The advent of one’s 30th birthday naturally surfaces thoughts about identity… and age. Having (gracefully) leapt over this hurdle earlier this year, among my existential considerations of life and increasing awareness of human fragility, I’ve been asking the question: Am I still considered young? Of course it’s all relative, and ‘official’ definitions vary, but ultimately – as a millennial, digital native and early adopter – my spirit feels young, and so is the lens through which I see the world.
What does this youth lens look and feel like? In my 30 years lived-experience as a young person and 15 years experience working with young people – from teaching dance classes, to facilitating high school workshops and designing curricula – I see the youth lens as one of curiosity, radical optimism and energy. Young people are seekers of the new and improved. We are hardwired future-thinkers with a strong sense of responsibility. We dream without limits and bring with us a willingness to try new things. We embrace not getting it right the first time, because we have the drive and belief that challenges lead us one step closer to a solution. We are harnessing our “short attention span” and relabelling it as a restlessness for positive change – for which our appetite is insatiable.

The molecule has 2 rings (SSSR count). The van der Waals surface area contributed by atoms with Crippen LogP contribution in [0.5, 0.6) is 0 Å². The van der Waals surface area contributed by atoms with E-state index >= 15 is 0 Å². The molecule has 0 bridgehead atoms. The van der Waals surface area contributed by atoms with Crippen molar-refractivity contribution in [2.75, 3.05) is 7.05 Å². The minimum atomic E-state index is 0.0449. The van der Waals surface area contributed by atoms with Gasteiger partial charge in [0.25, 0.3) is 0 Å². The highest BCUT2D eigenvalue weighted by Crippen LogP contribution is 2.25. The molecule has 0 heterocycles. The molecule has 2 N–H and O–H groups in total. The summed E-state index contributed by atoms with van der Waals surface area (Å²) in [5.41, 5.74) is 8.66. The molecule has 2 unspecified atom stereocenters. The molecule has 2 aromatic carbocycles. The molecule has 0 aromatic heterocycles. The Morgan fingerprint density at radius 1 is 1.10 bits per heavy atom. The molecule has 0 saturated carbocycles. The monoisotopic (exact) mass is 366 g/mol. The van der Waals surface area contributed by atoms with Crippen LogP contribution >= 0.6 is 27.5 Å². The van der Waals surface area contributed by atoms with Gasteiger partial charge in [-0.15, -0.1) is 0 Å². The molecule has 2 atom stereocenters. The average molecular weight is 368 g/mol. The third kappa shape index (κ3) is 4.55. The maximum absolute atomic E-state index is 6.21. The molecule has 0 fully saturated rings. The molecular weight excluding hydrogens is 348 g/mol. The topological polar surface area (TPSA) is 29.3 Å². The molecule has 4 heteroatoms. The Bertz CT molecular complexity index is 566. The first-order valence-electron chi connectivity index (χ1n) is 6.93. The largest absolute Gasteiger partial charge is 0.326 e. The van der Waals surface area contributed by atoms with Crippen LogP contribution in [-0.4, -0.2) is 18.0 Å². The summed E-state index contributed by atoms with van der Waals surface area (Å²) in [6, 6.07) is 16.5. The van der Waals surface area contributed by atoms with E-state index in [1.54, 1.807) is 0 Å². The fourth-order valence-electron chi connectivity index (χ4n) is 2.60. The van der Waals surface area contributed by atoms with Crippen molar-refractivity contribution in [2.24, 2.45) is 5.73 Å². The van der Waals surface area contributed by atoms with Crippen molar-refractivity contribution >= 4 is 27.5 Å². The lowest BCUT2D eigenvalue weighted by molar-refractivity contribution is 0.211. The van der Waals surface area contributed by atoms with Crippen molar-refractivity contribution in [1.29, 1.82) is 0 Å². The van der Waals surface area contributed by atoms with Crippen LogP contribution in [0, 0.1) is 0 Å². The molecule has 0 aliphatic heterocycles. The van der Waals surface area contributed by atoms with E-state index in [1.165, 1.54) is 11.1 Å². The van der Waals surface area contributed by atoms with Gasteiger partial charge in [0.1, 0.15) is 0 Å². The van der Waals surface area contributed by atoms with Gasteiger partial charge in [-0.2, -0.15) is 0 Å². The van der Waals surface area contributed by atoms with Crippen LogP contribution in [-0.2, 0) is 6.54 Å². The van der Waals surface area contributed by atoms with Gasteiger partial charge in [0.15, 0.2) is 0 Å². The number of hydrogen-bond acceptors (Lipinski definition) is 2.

As NCDFREE continues its work with hundreds of extraordinary young people around the world, we are taking pause on International Youth Day (but only a short one, there’s plenty of work to be done!) to capture the youth lens through stories of inspirational young peeps out there, working for change.
Today you’ll meet:
- Ishu, a public health researcher and advocate fighting to #beatNCDs in New Delhi
- Antonio, a medical student and health advocate in Mexico City
- Emma, a health researcher in Helsinki who’s currently focused on personalised cancer medicines
We hope you enjoy their stories as much as we enjoyed interviewing them!